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All Issues > Volume 32, Issue 2

<< Tuesday, March 22, 2016 >> Holy Week
Isaiah 49:1-6
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Psalm 71:1-6, 15, 17 John 13:21-33, 36-38
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"Lord, who is he?" —John 13:25

Jesus had just announced to His disciples at the Last Supper that one of His twelve apostles would betray Him (Jn 13:21). "The disciples looked at one another, puzzled as to whom He could mean" (Jn 13:22). This is remarkable. These men had been together for three years. Although these men knew each other's strengths and weaknesses thoroughly, they were puzzled as to which of them might be a betrayer.

James and John had asked Jesus earlier to elevate them above the others. The rest became indignant. Jesus often had to remind them to be servants, not rulers.

So, either the apostles had truly learned their servant lessons well, or Judas appeared no different than the other apostles. None of the apostles, when looking at each other (Jn 13:22), said, "Is it Judas?" Rather, they asked Jesus, "Is it I, Lord?" Judas' weaknesses didn't look any different than their own weaknesses. After all, Judas for three years had cast out demons, prophesied, preached, and ministered at their side.

Satan entered Judas because he had laid the groundwork by his sins of stealing and his decision to turn to others rather than to Jesus. During Holy Week, Judas sought to betray rather than obey.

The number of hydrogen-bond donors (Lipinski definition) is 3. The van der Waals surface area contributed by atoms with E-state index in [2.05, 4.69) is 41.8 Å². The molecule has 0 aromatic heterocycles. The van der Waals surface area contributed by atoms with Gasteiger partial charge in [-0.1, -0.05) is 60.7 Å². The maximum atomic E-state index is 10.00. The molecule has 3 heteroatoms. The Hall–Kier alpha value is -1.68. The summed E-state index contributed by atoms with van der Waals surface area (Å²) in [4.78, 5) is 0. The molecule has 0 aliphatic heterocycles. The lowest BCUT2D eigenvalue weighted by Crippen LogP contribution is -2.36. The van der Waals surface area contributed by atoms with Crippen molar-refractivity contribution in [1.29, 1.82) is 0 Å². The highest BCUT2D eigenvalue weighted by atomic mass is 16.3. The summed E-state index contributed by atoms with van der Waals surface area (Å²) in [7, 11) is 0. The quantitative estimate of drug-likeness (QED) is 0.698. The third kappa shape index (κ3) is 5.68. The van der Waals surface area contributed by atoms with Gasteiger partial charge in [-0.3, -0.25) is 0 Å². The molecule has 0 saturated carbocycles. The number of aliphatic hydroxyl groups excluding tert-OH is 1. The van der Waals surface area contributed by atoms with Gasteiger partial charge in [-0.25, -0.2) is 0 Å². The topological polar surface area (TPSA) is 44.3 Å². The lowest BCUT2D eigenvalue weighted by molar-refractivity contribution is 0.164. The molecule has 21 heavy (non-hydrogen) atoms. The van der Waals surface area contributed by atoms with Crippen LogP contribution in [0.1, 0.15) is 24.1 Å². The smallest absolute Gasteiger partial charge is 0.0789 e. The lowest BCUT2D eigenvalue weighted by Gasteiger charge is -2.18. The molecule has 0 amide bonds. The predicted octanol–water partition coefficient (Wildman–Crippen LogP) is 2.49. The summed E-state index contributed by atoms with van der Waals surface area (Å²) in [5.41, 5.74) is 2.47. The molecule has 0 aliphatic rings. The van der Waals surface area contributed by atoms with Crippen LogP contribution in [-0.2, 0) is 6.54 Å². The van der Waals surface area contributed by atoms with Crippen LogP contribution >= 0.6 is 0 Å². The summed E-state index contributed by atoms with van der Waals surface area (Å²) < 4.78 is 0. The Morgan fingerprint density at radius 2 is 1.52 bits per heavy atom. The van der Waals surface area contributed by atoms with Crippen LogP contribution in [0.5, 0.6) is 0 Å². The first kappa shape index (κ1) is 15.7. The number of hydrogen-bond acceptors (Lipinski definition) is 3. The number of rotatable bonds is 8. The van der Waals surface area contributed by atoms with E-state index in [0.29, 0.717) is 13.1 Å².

We all have a choice this Holy Week, and Holy Week will bring us to a point of decision. Will we humble ourselves and seek Jesus alone? Or will we think only of ourselves? Will we betray or obey?

Prayer: Jesus, I am capable of betraying You. Keep me always faithful to You.
Promise: "I will make you a light to the nations, that my salvation may reach to the ends of the earth." —Is 49:6
Praise: Though repeatedly hurt by her husband's apathy toward her, Lynn continued to pray for him and forgive him until he died.
(This teaching was submitted by a member of our editorial team.)
Rescript: In accord with the Code of Canon Law, I hereby grant the Nihil Obstat ("Permission to Publish") for One Bread, One Body covering the period from February 1, 2016 through March 31, 2016.
†Most Reverend Joseph R. Binzer, Auxiliary Bishop, Vicar General of the Archdiocese of Cincinnati, September 28, 2015.
The Nihil Obstat ("Permission to Publish") is a declaration that a book or pamphlet is considered to be free of doctrinal or moral error. It is not implied that those who have granted the Nihil Obstat agree with the contents, opinions, or statements expressed.
Volume 32, Issue 2
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